“Sometimes moving away to do something radical can be admirable, but it can also be an escape—from how hard it is to make a difference at home and how hard it is to become a different person. Is this okay, not okay or just something to be honest about?” -Kent Annan
35 days to go. 35 days left to stay. 35 days to make it through. 35 days to make it worth while. I once had a friendly debate with a friend (Randy) who insisted that a moment could be calculated down to the second. Someone had defined a moment and stuck it in the dictionary. I disagreed then and I disagree now, respectfully of course 🙂 that words like “moment” should ever be defined scientifically. After all, how many moments are left on this trip? Many it seems now, but I know long after I’m home I will reflect on this summer and all the memories will have gathered themselves together to form one strange faint moment I spent in Malang, living on Segura-gura V street with strangers-turned-friends.
I never thought of myself as one of those people who experienced culture shock. But I realized this week, I’ve been wrong. Those obnoxious cultural adjustments travelers must make, are much more clearly defined, actually as they’ve begun to wear off. I realized that whenever I go somewhere I end up spending the first couple weeks in a bit of a daze…sort of like sleep walking. But the good news is, I think I’m starting to wake up. I eat more (not enough by Javanese standards but still), I take more pictures, I notice (Re: appreciate) more about the country around me and begin to dream about visiting/living in countries other than the US again. The experience is sort of like trying to fit something square-shaped through a circle opening over and over again until you realize you have to change your own shape to get anywhere. I think I’m rounder now… despite my best efforts to decline second servings. 🙂
This doesn’t mean that I understand what on earth I’m doing here. I have my moments, walking home through the jalan kecil (small streets cars can barely get through) and marveling at the colorful shops-houses, toothless smiles, stray cats, cheeky food vendors, Mosques full of kneeling Muslims, random rice paddy fields with the sun beating down and the mountains protruding high above the tallest buildings in the background. Many times I’ve been greeted by random Indonesians (usually men) who attempt some English with me as I walk by and (quite often) say “Where are you?” (instead of the intended question, “Where are you from?”). I usually just keep on my way rather than get pulled into a conversation with a strange man but the question always lingers…yeah… Where am I?
For class we’re required to choose a topic and write a term paper and present on it. I’ve taught a few of my teachers some basic signs from ASL so one of them suggested studying sign language here in Malang for my topic. I explained that I’d love to but in the states I had a hard time finding good sources for it (given it’s not a top priority here at the moment) but they said there’s a school for deaf kids really close to the university and I could probably get a tour and some interviews there to write the project. I’m ecstatic over it 🙂 I’m so interested to see how Indonesia handles their deaf population given that they value a common language (Bahasa Indonesia) and the strength of the nation as a whole over the individuality that springs from thousands of islands all with their own language and culture. Have deaf people developed their own language here? Is it suppressed in an attempt to learn a government-designed Indonesian-based sign language? (Like SEE, Signed Exact English, in America) Hopefully I can understand enough in the interviews to write my paper; My Indonesian is improving but only small painful steps at a time.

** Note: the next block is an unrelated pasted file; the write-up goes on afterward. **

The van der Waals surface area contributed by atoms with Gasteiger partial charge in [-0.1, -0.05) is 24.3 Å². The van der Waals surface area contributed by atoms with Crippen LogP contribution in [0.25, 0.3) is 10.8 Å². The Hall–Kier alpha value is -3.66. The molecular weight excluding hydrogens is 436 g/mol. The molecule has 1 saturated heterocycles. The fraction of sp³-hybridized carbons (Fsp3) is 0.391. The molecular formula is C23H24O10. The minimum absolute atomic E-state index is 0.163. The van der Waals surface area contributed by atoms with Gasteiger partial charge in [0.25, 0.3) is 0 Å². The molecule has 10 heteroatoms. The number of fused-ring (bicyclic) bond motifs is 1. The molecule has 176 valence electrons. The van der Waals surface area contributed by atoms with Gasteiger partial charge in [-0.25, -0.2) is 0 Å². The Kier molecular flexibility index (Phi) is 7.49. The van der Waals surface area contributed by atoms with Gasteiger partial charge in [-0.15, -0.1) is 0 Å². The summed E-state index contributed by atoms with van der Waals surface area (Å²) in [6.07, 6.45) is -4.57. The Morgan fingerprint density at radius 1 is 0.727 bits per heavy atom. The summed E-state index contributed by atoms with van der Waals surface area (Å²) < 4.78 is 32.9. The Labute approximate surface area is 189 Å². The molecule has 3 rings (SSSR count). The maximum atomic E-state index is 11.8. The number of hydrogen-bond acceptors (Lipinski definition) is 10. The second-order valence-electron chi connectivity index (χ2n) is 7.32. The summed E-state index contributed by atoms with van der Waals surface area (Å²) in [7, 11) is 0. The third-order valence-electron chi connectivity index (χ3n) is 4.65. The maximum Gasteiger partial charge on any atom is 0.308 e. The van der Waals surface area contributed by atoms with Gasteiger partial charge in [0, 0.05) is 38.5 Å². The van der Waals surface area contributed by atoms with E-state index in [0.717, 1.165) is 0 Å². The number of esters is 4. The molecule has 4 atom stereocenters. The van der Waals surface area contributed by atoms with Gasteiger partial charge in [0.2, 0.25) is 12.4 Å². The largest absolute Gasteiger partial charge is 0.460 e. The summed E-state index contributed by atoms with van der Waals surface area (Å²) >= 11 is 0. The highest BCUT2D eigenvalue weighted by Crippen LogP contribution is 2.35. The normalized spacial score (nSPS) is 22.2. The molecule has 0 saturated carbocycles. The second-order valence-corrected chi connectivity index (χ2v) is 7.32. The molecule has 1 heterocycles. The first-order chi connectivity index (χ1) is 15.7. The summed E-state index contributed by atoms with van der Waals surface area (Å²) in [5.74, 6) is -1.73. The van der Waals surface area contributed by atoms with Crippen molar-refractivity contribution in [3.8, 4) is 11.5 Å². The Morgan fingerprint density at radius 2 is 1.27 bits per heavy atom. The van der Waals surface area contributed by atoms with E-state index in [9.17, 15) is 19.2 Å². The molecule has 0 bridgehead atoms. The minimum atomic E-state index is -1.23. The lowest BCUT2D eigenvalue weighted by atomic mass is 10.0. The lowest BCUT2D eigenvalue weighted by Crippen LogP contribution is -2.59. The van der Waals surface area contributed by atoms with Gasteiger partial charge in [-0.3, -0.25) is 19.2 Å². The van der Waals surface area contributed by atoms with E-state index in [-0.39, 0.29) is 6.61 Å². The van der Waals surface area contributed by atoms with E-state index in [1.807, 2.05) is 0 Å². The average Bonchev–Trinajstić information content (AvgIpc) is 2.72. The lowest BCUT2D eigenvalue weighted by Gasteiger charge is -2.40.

Speaking of my Indonesian, I’ve had some pretty funny blunders with my Host family already. On Sunday I was trying to explain to my host parents that I would be going to a pool with a group of girls that day to celebrate a friend’s birthday. Often whatever I say most frequently comes out first rather than the words I actually want to use. I always forget the word for swimming pool and end up opting for the easier “place swimming” (place to swim) instead. Unfortunately when my host mother inquired about the trip the following came out: I’m not sure about everything, I only know I am going to bed (place to swim becomes more often said, place to sleep) with Pak Peter.” (Pak peter was driving us). Sigh. She was quiet for a minute and then started busting up laughing as I realized what I’d said. A few days later I was trying to tell her about a trip to get iced coconut juice with some friends and getting caught in the rain. (Wonderful little trip where we all cowered under a small bit of roof to avoid the golf ball sized raindrops). I unfortunately replaced “Es Kelapa” (iced coconut) with the more familiar “Es Kepala”. I told my host mother “Today I tried some delicious iced head, man it was so good!” Surely the entertainment I provide my host family is worth more than the small stipend they receive for my staying here. 🙂
The war over my eating habits rages on, and Indonesians fight dirty.
Personal choice: A while ago I decided I didn’t want to be one of those pansy Americans that wouldn’t eat something just because they’d never heard of it. I decided if something was offered to me that I couldn’t get at home, I would commit to always trying at least a bite of it (be it dog or animal brain or whatever). So far, I’ve succeeded.